Performance management tools that hamper agility and communication

Current performance management tools are for the most part unsuited to the new world of work and the expectations of employees.

> With lengthy validation modules and procedures.

> The annual practice of individual interviews makes it almost impossible to identify and analyze skills and generates a feeling of injustice.

> The data taken from such tools is irrelevant and unusable

> Employees who would like to express themselves more often cannot do so.

Results, both on the management and HR side and on the employee side…

Counterproductive and outdated management practices

At the same time, managerial practices are too often out of step because they suffer from a lack of alignment with the needs of employees who demand more autonomy and a sense of responsibility.

Micro-management as we have known it (scrupulous control, hunting for insignificant details, interference in work) no longer works in companies.

What solutions to retain talent?

The repeated crises therefore only exacerbated already existing dysfunctions. Organizations and their leaders must no longer consider retaining talent as optional and must now find concrete solutions. Some have already taken up the subject and made changes. But are they really enough?

Solutions already explored: good but not enough

The theme of retaining talent has been at the heart of HR and managerial issues in recent years. Many articles have been written on the subject. Lots of advice given too. Here are the solutions frequently proposed to retain talent in the workplace:

Teleworking, flexible hours, collaborative tools, etc. allow more fluidity between professional and personal life. The employee who gains in agility also gains in productivity.

Value calls for value. Remuneration commensurate with the value brought by an employee contributes to his commitment.

Thanks to a QVT policy, the improvement of the work environment, the recruitment of a CHO to encourage a benevolent and friendly atmosphere…there are plenty of ideas.

Surveying employees on various topics (organization, employer image, satisfaction) helps to listen more closely to their expectations and frustrations.

Do what we say and say what we do. This is the principle of consistency. The match between its corporate values ​​and its actions meets current CSR requirements and generates trust. Initiatives within associations (donating part of the turnover or collective actions), allocating free time to employees for a personal project... many ideas can be implemented.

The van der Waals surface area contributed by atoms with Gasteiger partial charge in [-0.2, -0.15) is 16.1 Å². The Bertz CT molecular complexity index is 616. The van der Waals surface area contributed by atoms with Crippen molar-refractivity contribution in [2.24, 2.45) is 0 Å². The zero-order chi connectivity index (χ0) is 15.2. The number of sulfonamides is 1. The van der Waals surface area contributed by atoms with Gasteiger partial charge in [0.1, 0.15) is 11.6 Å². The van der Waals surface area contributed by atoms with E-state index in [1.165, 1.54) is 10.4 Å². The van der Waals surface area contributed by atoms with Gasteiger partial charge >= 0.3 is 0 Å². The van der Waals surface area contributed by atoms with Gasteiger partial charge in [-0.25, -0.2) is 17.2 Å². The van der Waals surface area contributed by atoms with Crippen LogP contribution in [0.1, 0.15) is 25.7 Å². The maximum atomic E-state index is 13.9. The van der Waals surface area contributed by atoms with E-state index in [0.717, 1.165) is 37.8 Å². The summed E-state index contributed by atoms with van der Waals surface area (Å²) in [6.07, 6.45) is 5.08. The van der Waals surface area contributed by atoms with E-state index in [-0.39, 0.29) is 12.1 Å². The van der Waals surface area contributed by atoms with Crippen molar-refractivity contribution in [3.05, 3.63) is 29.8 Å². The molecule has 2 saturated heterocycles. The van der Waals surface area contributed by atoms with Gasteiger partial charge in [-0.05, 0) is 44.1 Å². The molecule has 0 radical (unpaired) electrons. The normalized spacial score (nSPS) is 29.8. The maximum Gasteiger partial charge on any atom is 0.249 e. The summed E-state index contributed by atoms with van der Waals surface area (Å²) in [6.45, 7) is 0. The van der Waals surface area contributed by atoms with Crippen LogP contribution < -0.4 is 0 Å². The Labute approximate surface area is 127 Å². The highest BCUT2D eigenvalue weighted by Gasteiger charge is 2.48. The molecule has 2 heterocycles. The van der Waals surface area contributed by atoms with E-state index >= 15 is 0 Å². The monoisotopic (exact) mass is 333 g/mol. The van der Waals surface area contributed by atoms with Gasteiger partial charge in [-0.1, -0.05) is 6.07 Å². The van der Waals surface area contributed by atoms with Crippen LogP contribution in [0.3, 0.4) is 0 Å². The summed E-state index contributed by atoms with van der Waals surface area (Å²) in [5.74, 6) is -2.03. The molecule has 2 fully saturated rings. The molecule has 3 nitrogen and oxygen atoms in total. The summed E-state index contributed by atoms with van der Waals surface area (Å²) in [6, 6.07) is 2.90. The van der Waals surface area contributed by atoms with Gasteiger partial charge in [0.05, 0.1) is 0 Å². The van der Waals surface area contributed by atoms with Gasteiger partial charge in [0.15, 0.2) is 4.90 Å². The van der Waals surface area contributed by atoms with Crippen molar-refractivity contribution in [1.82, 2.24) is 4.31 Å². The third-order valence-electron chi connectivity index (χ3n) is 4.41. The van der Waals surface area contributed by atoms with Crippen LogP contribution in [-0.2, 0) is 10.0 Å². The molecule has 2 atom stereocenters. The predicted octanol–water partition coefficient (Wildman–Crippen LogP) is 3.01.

All of these avenues are useful levers to explore. Beware, however, of the illusion of lasting change with a lot of foosball tables, fruity breakfasts, plants and animals in the offices… or sporting or cultural activities around the protection of the environment. Believing that everything can be solved with money is also an illusion. If the remuneration is a motivating factor, it is not everything.

We must go further: towards the adoption of a Talent Marketplace

The adoption of a Talent Marketplace is a growing loyalty lever in organizations and tends to replace the traditional People Review. The Talent Marketplace is an internal Talent market that works like a social network. Leveraging powerful AI, it aligns employee skills and aspirations with an organization's development opportunities that include full-time roles, projects, gigs, or mentoring, for example.

To adopt this internal market place, the company of tomorrow must initiate profound changes.

Before technology, a whole corporate culture (HR and managerial) must evolve. This involves:

The benefits of such a choice are numerous:

They regain control of their skills, their knowledge and feel more empowered in their careers.

It increases its visibility on the skills and abilities of its employees and can align them with more relevance to its real and future needs.

To do this, organizations can rely on two major areas of development:

Encourage listening and continuous assessment of talents through continuous constructive feedback, allows them to better understand their desires, their emotions, their frustrations and their opinions.

In this new organization, the manager-controller must give way to the manager-coach. A manager trained in communication who will know how to dialogue but also detect the skills to be developed and strengthened to develop the talents of his team.

Talents will become actors in the development of their skills and will be able to constantly feed on new learning to improve and stimulate their commitment.

They will then have the means to become fully involved in achieving their objectives, to develop solid recognition and a tenfold sense of belonging.

A collaborative 360 ​​feedback tool such as the Flashbrand promotes human development.

> it allows everyone to send and receive continuous feedback in order to improve

> thanks to AI and e-learning, it offers everyone concrete avenues for developing skills that can be actioned all year round

Discover Flashbrand